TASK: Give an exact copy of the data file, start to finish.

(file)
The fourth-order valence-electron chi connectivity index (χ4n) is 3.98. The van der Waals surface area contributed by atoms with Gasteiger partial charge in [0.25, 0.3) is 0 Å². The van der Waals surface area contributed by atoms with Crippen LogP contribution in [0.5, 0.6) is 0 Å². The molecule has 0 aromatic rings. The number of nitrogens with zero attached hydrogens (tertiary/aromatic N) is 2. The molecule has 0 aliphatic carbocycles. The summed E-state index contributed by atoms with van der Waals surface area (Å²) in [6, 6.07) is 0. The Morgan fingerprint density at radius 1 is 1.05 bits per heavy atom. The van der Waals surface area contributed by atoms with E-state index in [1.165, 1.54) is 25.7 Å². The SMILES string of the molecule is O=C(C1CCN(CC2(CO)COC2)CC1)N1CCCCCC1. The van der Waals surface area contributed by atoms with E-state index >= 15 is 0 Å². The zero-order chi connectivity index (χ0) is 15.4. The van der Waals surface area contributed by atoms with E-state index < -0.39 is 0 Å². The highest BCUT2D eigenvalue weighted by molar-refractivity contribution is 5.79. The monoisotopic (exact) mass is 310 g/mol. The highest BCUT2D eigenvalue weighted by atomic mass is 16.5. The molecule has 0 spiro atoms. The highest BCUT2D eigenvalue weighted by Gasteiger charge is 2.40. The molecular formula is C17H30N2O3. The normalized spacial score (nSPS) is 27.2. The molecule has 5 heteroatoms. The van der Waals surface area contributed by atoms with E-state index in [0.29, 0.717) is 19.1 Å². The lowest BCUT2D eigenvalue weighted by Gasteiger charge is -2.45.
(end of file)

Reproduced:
The fourth-order valence-electron chi connectivity index (χ4n) is 3.98. The van der Waals surface area contributed by atoms with Gasteiger partial charge in [0.25, 0.3) is 0 Å². The van der Waals surface area contributed by atoms with Crippen LogP contribution in [0.5, 0.6) is 0 Å². The molecule has 0 aromatic rings. The number of nitrogens with zero attached hydrogens (tertiary/aromatic N) is 2. The molecule has 0 aliphatic carbocycles. The summed E-state index contributed by atoms with van der Waals surface area (Å²) in [6, 6.07) is 0. The Morgan fingerprint density at radius 1 is 1.05 bits per heavy atom. The van der Waals surface area contributed by atoms with E-state index in [1.165, 1.54) is 25.7 Å². The SMILES string of the molecule is O=C(C1CCN(CC2(CO)COC2)CC1)N1CCCCCC1. The van der Waals surface area contributed by atoms with E-state index >= 15 is 0 Å². The zero-order chi connectivity index (χ0) is 15.4. The van der Waals surface area contributed by atoms with E-state index < -0.39 is 0 Å². The highest BCUT2D eigenvalue weighted by molar-refractivity contribution is 5.79. The monoisotopic (exact) mass is 310 g/mol. The highest BCUT2D eigenvalue weighted by atomic mass is 16.5. The molecule has 0 spiro atoms. The highest BCUT2D eigenvalue weighted by Gasteiger charge is 2.40. The molecular formula is C17H30N2O3. The normalized spacial score (nSPS) is 27.2. The molecule has 5 heteroatoms. The van der Waals surface area contributed by atoms with E-state index in [0.29, 0.717) is 19.1 Å². The lowest BCUT2D eigenvalue weighted by Gasteiger charge is -2.45.